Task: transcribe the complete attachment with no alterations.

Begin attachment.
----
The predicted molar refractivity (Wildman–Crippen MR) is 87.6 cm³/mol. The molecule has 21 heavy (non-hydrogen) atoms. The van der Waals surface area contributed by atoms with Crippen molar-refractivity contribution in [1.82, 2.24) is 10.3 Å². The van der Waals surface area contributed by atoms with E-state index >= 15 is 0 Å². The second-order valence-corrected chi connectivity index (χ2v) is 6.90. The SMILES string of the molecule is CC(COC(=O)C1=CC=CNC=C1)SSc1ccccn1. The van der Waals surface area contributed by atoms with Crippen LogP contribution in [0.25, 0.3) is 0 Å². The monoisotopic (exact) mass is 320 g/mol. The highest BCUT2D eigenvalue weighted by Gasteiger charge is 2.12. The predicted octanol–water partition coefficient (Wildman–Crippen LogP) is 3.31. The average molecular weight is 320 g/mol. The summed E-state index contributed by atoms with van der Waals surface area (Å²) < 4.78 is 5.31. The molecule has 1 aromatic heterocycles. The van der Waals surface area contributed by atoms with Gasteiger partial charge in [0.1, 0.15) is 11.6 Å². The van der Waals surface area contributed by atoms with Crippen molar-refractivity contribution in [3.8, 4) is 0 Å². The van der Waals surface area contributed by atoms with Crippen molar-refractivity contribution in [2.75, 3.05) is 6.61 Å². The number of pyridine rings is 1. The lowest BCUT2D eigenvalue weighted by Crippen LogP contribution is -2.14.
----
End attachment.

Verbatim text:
The predicted molar refractivity (Wildman–Crippen MR) is 87.6 cm³/mol. The molecule has 21 heavy (non-hydrogen) atoms. The van der Waals surface area contributed by atoms with Crippen molar-refractivity contribution in [1.82, 2.24) is 10.3 Å². The van der Waals surface area contributed by atoms with E-state index >= 15 is 0 Å². The second-order valence-corrected chi connectivity index (χ2v) is 6.90. The SMILES string of the molecule is CC(COC(=O)C1=CC=CNC=C1)SSc1ccccn1. The van der Waals surface area contributed by atoms with Crippen LogP contribution in [0.25, 0.3) is 0 Å². The monoisotopic (exact) mass is 320 g/mol. The highest BCUT2D eigenvalue weighted by Gasteiger charge is 2.12. The predicted octanol–water partition coefficient (Wildman–Crippen LogP) is 3.31. The average molecular weight is 320 g/mol. The summed E-state index contributed by atoms with van der Waals surface area (Å²) < 4.78 is 5.31. The molecule has 1 aromatic heterocycles. The van der Waals surface area contributed by atoms with Gasteiger partial charge in [0.1, 0.15) is 11.6 Å². The van der Waals surface area contributed by atoms with Crippen molar-refractivity contribution in [3.8, 4) is 0 Å². The van der Waals surface area contributed by atoms with Crippen molar-refractivity contribution in [2.75, 3.05) is 6.61 Å². The number of pyridine rings is 1. The lowest BCUT2D eigenvalue weighted by Crippen LogP contribution is -2.14.